Clinical diagnosis of venous ulcers is generally irregular, shallow, painful, and located over bony prominences, particularly in the gaiter area (over medial malleolus), with granulation tissue present in the ulcer base. Other findings include lower extremity varicosities; edema; venous dermatitis associated with hyperpigmentation; and lipodermatosclerosis associated with thickening and fibrosis of normal adipose tissue under skin [11].

Radiological diagnosis was done by venous duplex imaging, which provides information about the valve dysfunction (incompetence valve):
  1. The presence of reflux is determined by the reverse direction of flow.
  2. A reflux time of greater than 0.5 s.


Longer duration of reflux implies more severe disease [12].

All patients, after approval and full explanation about the new procedure, were subjected to complete blood picture, prothrombin time, and clinical examination of ulcer, especially measurement of its size according to pressure ulcer scale and taking photographs before and after the start of treatment.

The patients were divided into two equal groups (A and B), which were treated with either PRP injection or topical respectively for six sessions with a 1-week interval between sessions. Then every week the ulcer area was calculated using pressure ulcer scale for healing (PUSH), which ranged from 0 to 17, with lower scores indicating the better wound condition.

Steps of platelet-rich plasma preparation

  1. Under aseptic precautions, 10 ml of venous blood was withdrawn from antecubital vein of the patient and put in four tubes containing sodium citrate as an anticoagulant.
  2. First centrifugation was done using a laboratorial centrifuge Gemmy table top centrifuge (PLC-01, PLC-02, PLC-03, PLC-04, PLC-05) with the speed of 5000 round per minute for 15 min at room temperature. This led to separation of the sample to three layers from above downwards: the plasma layer, then the buffy coat layer, and then red blood cells layer.
  3. The plasma and buffy coat were pipetted and transferred to other 5 ml vacuum tube, and then the sample was exposed to a new centrifugation cycle with the speed of 2000 round per minute for 10 min. This led to a separation of two layers: above platelet poor plasma and below PRP.


In group A, PRP layer was separated and then activated by adding 0.05 ml Ca chloride 10% to each 1 ml PRP in insulin syringe, and then it is ready for use within 10 min. Injection of two-thirds of the volume of PRP was done into the perilesional tissue of the ulcer, with topical application of the remaining third to the surface.

In group B, PRP layer was separated and then activated by adding 0.3 ml Ca chloride 10% to each 1 ml PRP in a sterile empty tube, which was then left for 15 min, and then it was ready for use as a topical application on the surface of the ulcer.

Then the ulcers in both group were covered with Vaseline gauze and thin elastic sheet without compression, only to keep the plasma intact with the wound. The sessions were repeated weekly for six times.

Follow up

The patients in the two groups were compared regarding reduction in the size of the ulcer area (PUSH score). PUSH was developed by the Nation of Pressure Ulcer Advisory Panel to monitor the change in pressure ulcer status over time. The tool consists of three parameters: wound surface area (ranging from 0 to 10), exudate amount (ranging from 0 to 3), and tissue type (ranging from 0 to 4). The scores of three question can be summed to give a total score ranging from 0 to 17, with lower scores indicating better wound condition ([Table 1]) [13].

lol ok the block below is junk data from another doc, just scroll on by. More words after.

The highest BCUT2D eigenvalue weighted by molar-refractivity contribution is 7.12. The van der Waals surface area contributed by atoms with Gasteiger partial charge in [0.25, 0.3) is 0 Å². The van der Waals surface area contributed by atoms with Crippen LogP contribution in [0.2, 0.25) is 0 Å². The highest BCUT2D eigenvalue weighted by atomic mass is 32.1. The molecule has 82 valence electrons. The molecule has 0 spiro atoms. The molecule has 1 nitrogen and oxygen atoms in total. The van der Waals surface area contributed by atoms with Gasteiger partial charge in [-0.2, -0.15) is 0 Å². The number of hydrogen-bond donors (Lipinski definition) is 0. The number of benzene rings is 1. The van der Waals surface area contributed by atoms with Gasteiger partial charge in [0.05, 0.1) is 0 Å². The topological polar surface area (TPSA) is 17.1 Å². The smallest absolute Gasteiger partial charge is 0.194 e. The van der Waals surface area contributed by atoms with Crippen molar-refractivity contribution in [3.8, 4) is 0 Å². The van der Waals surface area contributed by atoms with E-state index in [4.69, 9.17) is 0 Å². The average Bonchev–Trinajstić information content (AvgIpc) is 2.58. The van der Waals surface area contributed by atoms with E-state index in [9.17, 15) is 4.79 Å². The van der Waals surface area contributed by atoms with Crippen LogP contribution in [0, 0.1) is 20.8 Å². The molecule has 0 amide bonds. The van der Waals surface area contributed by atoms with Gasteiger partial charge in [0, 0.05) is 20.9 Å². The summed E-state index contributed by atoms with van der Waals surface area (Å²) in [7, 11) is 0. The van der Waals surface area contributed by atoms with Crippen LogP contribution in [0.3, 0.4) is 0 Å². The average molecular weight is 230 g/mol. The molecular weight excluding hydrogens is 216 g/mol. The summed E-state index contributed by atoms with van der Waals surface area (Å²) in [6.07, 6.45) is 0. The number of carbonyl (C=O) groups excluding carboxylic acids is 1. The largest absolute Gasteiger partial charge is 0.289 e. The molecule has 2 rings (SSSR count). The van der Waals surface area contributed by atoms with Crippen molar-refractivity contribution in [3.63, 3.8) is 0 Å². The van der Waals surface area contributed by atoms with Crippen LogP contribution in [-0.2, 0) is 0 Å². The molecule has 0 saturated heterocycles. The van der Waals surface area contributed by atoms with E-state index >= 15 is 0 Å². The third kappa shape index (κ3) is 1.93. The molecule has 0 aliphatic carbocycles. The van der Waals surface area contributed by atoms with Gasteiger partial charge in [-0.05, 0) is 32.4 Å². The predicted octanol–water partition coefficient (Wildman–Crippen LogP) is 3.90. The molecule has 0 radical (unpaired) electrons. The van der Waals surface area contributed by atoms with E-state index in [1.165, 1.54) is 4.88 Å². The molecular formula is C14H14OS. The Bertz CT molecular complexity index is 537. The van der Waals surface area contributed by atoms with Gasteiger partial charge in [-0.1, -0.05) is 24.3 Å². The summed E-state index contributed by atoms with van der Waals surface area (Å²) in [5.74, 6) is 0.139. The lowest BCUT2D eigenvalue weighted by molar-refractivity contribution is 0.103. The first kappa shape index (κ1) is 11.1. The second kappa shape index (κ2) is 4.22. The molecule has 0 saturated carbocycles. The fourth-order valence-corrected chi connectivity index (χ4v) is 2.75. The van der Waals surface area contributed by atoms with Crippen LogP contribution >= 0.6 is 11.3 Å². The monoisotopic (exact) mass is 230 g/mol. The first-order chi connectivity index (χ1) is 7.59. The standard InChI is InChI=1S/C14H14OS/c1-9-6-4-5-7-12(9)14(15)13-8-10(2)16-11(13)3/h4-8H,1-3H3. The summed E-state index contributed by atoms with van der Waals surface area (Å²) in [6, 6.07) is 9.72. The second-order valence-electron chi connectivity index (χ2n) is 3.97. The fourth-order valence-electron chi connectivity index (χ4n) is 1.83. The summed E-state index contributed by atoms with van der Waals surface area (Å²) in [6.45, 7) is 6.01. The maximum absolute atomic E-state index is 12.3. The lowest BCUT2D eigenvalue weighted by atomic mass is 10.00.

Table 1 Pressure ulcer scale for healing (PUSH)

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[Figure 1],[Figure 2],[Figure 3],[Figure 4] illustrate the treatment follow-up by injection and topical PRP, respectively.
Figure 1 (a) Case of injection platelet-rich plasma. The ulcer before the treatment; it measured 3×1 cm, with pressure ulcer scale for healing score of 8. (b) Case of injection platelet-rich plasma. The ulcer at the fourth visit after third week treatment; it measured 1×1 cm, with pressure ulcer scale for healing score of 5. (c) Case of injection platelet-rich plasma. The ulcer at seventh visit after six sessions of injection platelet-rich plasma; it completely healed, with pressure ulcer scale for healing score of 0.

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Figure 2 (a) Case of injection platelet-rich plasma. The ulcer before the treatment; it measured 3×2.5 cm, with pressure ulcer scale for healing score of 10. (b) Case of injection platelet-rich plasma. The ulcer at the fourth visit after 3rd week treatment; it measured 2×1.5 cm, with pressure ulcer scale for healing score of 7. (c) Case of injection platelet-rich plasma. The ulcer at seventh visit after six sessions of injection platelet-rich plasma; it measured 1×1 cm, with pressure ulcer scale for healing score of 5.

Click here to view
Figure 3 (a) Case of topical platelet-rich plasma. The ulcer before the treatment; it measured 2×1.5 cm, with pressure ulcer scale for healing score of 8. (b) Case of topical platelet-rich plasma. The ulcer at the fourth visit after third week treatment; it measured 1.5×1 cm, with pressure ulcer scale for healing score of 6. (c) Case of topical platelet-rich plasma. The ulcer at seventh visit after six sessions of topical platelet-rich plasma, with pressure ulcer scale for healing score of 0.

Click here to view
Figure 4 (a) Case of topical platelet-rich plasma. (a) The ulcer before the treatment; it measured 7×4.5 cm, and pressure ulcer scale for healing score was 13. (b) Case of topical platelet-rich plasma. The ulcer at the fourth visit after third week treatment; it measured 6×2 cm, and pressure ulcer scale for healing score was 10. (c) Case of topical platelet-rich plasma. The ulcer at seventh visit after six sessions of topical platelet-rich plasma; it measured 4×.5 cm, and the pressure ulcer scale for healing score was 6.

Click here to view


Statistical data and analysis